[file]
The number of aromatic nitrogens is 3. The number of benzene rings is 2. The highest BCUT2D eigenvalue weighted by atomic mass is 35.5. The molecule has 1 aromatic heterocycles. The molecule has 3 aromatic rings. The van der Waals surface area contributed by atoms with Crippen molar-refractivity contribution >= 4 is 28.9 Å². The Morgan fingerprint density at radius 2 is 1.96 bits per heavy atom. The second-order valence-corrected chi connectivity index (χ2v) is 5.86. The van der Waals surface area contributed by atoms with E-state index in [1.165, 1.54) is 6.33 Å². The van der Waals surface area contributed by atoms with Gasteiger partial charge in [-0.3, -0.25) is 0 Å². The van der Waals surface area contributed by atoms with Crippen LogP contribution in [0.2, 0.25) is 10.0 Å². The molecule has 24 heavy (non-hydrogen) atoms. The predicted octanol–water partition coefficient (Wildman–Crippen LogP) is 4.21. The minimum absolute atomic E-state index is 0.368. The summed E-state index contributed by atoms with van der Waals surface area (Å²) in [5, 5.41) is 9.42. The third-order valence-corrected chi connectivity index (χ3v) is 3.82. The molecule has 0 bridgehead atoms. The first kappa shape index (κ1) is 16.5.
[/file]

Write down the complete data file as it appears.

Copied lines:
The number of aromatic nitrogens is 3. The number of benzene rings is 2. The highest BCUT2D eigenvalue weighted by atomic mass is 35.5. The molecule has 1 aromatic heterocycles. The molecule has 3 aromatic rings. The van der Waals surface area contributed by atoms with Crippen molar-refractivity contribution >= 4 is 28.9 Å². The Morgan fingerprint density at radius 2 is 1.96 bits per heavy atom. The second-order valence-corrected chi connectivity index (χ2v) is 5.86. The van der Waals surface area contributed by atoms with E-state index in [1.165, 1.54) is 6.33 Å². The van der Waals surface area contributed by atoms with Gasteiger partial charge in [-0.3, -0.25) is 0 Å². The van der Waals surface area contributed by atoms with Crippen LogP contribution in [0.2, 0.25) is 10.0 Å². The molecule has 24 heavy (non-hydrogen) atoms. The predicted octanol–water partition coefficient (Wildman–Crippen LogP) is 4.21. The minimum absolute atomic E-state index is 0.368. The summed E-state index contributed by atoms with van der Waals surface area (Å²) in [5, 5.41) is 9.42. The third-order valence-corrected chi connectivity index (χ3v) is 3.82. The molecule has 0 bridgehead atoms. The first kappa shape index (κ1) is 16.5.